Luke, I looked up that Gore-Tex limited edition jacket and am really impressed with it on paper. The $129.00 (pit zips and sealed seems) is a heck of a lot better than the $265 for the ZPack. Since i have no experience with Gore-Tex and Cuben im forced to go with what I can read. From what Ive read on the AT starting in early March Ill have to go thru
1)Cold
Snow
Rain
Sleet
Freezing Rain etc
2)Warm
Rain
3)Hot
Rain

Basically I need a jacket that's warm, breathable, light and cool when I need it. As far as I can tell if I wanted to spend $1000.00 on a jacket I still wouldn't get that. Soooo I have to pick some. I'm going to give up the warm since I'm hoping with waterproof my wool, fleece, and down layers will be able to do there jobs and keep me warm. What Im most hopping for is breathable and light. Now one thing that keeps popping up on the hundreds of rain jacket threads I've been reading is none of them are REALLY breathable. But that things like pit zips can help. With that being said I've found the most positive reviews on the ZPack. Its new laminate material is more breathable than the last and with pit zips and a slower pace hopefully I can manage. And as far as wight goes even with pit zips its still very light. If you have any other recommendations feel free to throw them at me. I have no problem doing as much reading as I can on them hopping to find a better option.

MB, Thanks for looking over my list, I hope you have time to look over my updated version and see what you think. I just noticed that I had the solo on my list and not the solo-plus that Im planning on getting. What are your thoughts on that? I want something that I can put all my stuff in at night and on RARE occasions have somebody else in the tent too (read girlfriend so close is okay).

On the sleeping bag front I may just have to get a second bag (or quilt). Im starting to think a really light quilt might be better for my second half of the trip. Like the lightest quilt I can find maybe? Ill have to do some more looking into that one.

Here is my updated list, let me know what you guys think of it.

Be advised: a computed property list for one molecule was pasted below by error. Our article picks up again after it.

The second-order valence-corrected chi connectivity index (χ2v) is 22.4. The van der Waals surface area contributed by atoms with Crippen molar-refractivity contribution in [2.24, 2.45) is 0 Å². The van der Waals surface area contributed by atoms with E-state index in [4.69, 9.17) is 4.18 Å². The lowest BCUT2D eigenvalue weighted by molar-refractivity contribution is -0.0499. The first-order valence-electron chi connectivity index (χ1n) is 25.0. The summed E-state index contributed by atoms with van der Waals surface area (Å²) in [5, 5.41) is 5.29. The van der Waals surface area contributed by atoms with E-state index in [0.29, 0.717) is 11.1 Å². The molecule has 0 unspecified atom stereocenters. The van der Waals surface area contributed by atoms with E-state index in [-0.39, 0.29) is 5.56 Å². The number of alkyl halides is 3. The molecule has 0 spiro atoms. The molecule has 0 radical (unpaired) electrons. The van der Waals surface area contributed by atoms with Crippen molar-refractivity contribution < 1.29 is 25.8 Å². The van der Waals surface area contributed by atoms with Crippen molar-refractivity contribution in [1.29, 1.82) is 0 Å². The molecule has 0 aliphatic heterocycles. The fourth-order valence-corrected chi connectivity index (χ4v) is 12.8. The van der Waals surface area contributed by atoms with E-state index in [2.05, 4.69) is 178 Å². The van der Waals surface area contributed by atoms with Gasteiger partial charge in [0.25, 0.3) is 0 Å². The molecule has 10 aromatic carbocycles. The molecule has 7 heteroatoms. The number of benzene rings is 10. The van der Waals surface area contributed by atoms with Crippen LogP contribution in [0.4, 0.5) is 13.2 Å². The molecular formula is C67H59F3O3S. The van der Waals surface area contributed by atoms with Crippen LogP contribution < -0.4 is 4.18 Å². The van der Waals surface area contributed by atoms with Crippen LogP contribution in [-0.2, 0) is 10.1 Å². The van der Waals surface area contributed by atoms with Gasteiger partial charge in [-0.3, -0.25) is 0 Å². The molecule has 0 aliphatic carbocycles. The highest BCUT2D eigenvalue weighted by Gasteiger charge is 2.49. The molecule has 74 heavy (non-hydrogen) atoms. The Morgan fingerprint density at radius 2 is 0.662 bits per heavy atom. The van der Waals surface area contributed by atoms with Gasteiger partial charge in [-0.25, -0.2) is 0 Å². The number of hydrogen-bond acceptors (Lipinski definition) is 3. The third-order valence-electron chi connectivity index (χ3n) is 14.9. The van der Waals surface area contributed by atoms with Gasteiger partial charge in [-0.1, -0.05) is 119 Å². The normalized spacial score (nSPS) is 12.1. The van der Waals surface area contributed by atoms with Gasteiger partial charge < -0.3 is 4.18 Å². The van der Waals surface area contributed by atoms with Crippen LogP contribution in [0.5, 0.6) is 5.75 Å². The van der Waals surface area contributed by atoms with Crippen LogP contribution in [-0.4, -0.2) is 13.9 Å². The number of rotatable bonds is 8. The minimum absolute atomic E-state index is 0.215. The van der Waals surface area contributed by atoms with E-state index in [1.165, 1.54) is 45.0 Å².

Packing and Camping
Backpack-ZPack Arc Blast 52L-18.07oz-341.95
Shelter-ZPack Hexamid Solo-Plus Tent-16.5oz-$475.00
Stakes-ZPack 6.5" Orange Tough Titanium (10) 2.33oz-$20.00
Sleeping Bag-Zpack 200 900 Fill Power-19.8oz-$420
Sleeping Pad-therm-A-Rest NeoAir X Therm-15oz-$150.00
_________________________________________________________
Total Weight 4.44lb Cost $1407.00

Packed Cloths
Midlayer-Patagonia R1 Fleece Hoody-12.6oz-$160.00
Wind Protection-Patagonia Houdini Jacket-4.0oz-$100.00
Insulation-Mountain Hardware ghost Whisperer-7.5oz-$250.00
Rain Jacket-ZPacks with Pit Zips-5.5oz-$265.00
Spare Socks-Smartwool PHD Running Lite-1.5oz- $20.00
Warm Hat-ZPack Micro Fleece Hat-0.9oz-$13.00
Gloves-Mountain Hardware Powerstretch-2.0oz-$30.00
Midlevel-Smartwool Midleweight 250 Crew-9.0oz-$95.00
Midlevel-Smartwool Midleweight 250 Pants-8.0oz-$85.00
__________________________________________________________
Total Weight 2.84lb Cost $1,008.00

Cooking
Cook Stove-Classic Ti-Tri With Inferno-12.17oz-$119.95
Cook Pot-Evernew Ultra Light 1.3L-$69.95
Pot Cozy-Anitgravity Gear-1.5oz-$12.00
Mug-Evernew TI MUG 400FD-1.7oz-$22.00
Spoon ULV Titanium Spork-.38oz-$8.84
Fire Starter Bic Mini Lighter-.40oz-$2.00
Dish Scrubber-1/3 Scotchbrite Pad-.5oz-$1.00
Towel-1/4 Pack Towel-.5oz-$10.00
Water Container-1L Dasani Bottles-UN-Free
________________________________________________________________
Total Weight 1.04lb Cost $245.78

Worn
Hiking Shirt-Smartwool NTS 150 T-Shirt-5.29oz-$70.00
Hiking Pants-Mont-bell Trail Ridge Convertable-14oz-$85.00
Underwear-Icebreaker Anatomica Relaxed Boxer-UN-$50.00
Socks-Smartwool PHD Running Lite-1.5oz-$20.00
Shoes-Merrell Moab Water Proof-24oz-$110.00
Insoles-Sole SIGNATURE DK RESPONSE-UN-$45.00
Sunglasses-Okley Fuel Cell-UN-Free
Trecking Poles-Locus Gear CP3-5.5oz-$100.00
________________________________________________________________
Total Weight 3.14lb Cost $480.00


Accesories
Light-Petzl Tikka RXP-4.1oz-$90.00
Knife-Leatherman MICRA or Styles CS-1.4-1.8oz-$30-$35
Sleeping Bag Linner-Sea to Summit Silk Mummy-4.8oz-$60.00
First Aid Kit-Undecided
Hygene-Undecided

Devin Harvey
(DevinHarvey) - M
Steve on 12/26/2013 12:34:27 MST Print View

Steve thanks a lot! Now which tent are you talking about? The Plus like I meant to put on there from the beginning or are you talking about the Duplex? Also I was thinking about talking to ZPack about doing a custom Tyvek ground sheet for under the netting on whatever tent I get. I don't know if that a good idea or not but an over sized ground sheet under the whole thing seemed like in might be good cheap light insurance to keep the tent a little more water tight, clean, and puncture resistant.

What are your thoughts on a summer only style quilt? Maybe the Enigma 50?

Edited by DevinHarvey on 12/26/2013 12:38:45 MST.

Jake D
(JakeDatc) - F

Locale: Bristol,RI
Re: Updated Gear List on 12/26/2013 15:31:19 MST Print View

#1 thing that came to mind.. Multipurpose

sounds like a lot of jackets. you can't wear all of them at once and many do the same thing as others. windshirt seems the least useful. R1 could possibly eliminate the long sleeve baselayer.

70 bucks for a tshirt? go to Tjmaxx and get any synthetic shirt in your size. my "8" brand (tjmaxx house brand i think) weighs 4oz and cost like 10 bucks.

+1 for a Enlightened quilt. 20* and it will go the whole trail. you will need the cold gear again at the end in NH-ME. skip the bag liner.. wear your base layers and insulation to bed.